INTRODUCTION AND METHODOLOGY
Islam and Cultural Practices
When writing or speaking about the Islamic position on any issue, one ought to clearly differentiate between the normative teachings of Islam and the diversity of cultural practices prevalent among its adherents that may or may not be consistent with those teachings. This paper discusses the normative teachings of Islam with regard to the standing and role of women in society as the criteria by which to judge the practice of Muslims and to evaluate their compliance with Islam.
Primary Sources of Islam
In identifying what is "Islamic" it is necessary to make a clear distinction between the primary sources of Islam -- the Qur'an and the Sunnah of Prophet Muhammad (P) -- and legal opinions derived from them by scholars in regard to specific issues.
Factors in InterpretationThe process of extracting laws from the primary sources is a human function. The surmise of legal practitioners may therefore vary considerabley and be influenced by their specific times, circumstances and cultures. Obviously, opinions and verdicts of human beings do not enjoy the autheority or the finality accorded to the primary sources, which God revealed. Futhermore, interpretation of the primary sources should consider, among other things:
1. The context of any statement or commandment in the Qur'an and the Sunnah.
In the case of the Qur'an, this includes both the context of the surah and the verses under examination, as well a sthe general perspective of Islam, its teachings, and its world-view. As for the Sunnah of the Prophet (P) the same applies to its texts.
2. The occasion of revelation that is, the historical background providing the primary reasons or causes underlying revelation of a Qur'anic portion or verse to the Prophet (P), which may help to better elucidate its meaning; and, with regard to the Sunnah, the event or the incident that occasioned the statement or action of the Prophet.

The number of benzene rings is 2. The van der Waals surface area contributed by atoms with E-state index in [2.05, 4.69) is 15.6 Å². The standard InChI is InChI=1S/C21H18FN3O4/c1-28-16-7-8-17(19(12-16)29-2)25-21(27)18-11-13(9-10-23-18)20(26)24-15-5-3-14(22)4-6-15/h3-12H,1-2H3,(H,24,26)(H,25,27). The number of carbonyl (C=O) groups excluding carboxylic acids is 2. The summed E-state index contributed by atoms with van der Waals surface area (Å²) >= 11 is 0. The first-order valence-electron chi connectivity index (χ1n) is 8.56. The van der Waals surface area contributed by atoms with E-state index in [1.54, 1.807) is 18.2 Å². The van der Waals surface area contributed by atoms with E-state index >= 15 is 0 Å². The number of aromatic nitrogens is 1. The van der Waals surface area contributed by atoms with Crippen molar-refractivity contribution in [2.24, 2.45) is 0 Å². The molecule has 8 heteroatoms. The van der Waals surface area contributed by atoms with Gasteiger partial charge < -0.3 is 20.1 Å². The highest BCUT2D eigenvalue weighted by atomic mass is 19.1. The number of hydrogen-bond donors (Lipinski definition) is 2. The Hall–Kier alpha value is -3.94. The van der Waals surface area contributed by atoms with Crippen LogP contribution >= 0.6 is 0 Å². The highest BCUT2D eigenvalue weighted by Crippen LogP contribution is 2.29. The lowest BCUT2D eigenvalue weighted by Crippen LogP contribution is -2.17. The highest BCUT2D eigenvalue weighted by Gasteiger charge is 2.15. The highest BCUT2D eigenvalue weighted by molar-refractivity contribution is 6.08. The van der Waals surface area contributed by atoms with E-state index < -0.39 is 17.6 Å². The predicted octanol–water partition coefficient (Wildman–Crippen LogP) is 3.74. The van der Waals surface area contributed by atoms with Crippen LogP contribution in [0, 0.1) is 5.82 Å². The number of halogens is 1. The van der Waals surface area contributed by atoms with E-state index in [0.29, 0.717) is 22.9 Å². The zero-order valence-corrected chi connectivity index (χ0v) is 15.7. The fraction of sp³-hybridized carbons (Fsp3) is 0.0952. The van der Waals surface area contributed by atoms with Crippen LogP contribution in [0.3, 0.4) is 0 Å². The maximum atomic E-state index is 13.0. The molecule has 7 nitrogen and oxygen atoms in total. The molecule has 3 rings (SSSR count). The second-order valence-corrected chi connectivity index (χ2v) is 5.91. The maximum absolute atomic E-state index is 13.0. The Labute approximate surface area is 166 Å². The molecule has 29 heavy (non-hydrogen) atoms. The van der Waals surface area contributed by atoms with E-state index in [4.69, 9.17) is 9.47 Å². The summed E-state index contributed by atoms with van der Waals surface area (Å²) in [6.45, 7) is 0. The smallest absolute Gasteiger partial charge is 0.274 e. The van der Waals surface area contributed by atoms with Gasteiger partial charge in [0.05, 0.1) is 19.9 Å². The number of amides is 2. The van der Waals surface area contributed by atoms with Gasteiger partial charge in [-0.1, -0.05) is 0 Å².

3. The role of the Sunnah in explaining and defining the meaning of the Qur'anic text.
To Muslims, Sunnah is a form of revealation given to Prophet Muhammad (P), but not verbatim, as is the case with the Qur'an. As such, authentic Sunnah is the second primary source of Islamic teachings, after the Qur'an. It plays the important roles of defining, explaining and elaborating the Qur'anic text. for example, the second "pillar" of Islam, prayer, is mentioned in the Qur'an but without details about how it should be performed. Such details were left for Prophet Muhammad (P) to explain based on the instructions of angel Gabriel.
Disregard or ignorance of sunnah may lead to serious errors of interpretation. At times, the literal or lexical meaning of a term used in the qur'an may not be its correct meaning if the Prophet (P) qualified or specified what is meant by it. erros are multipled when an erroneous literal meaning is translated from the original Arabic text of the Qur'an into another language, which, in turn may have its own connotations for the translated words used. A detailed illustration of this type of error is provided in endnote.
Following the above methodology, and for the reader's convenience, the issue of gender equity is discussed under four broad headings:
It is hoped that, insha'Allah (God willing), this humble contribution may help in providing a basic frame of reference for more detailed treatments of this vital topic, from an Islamic perspective.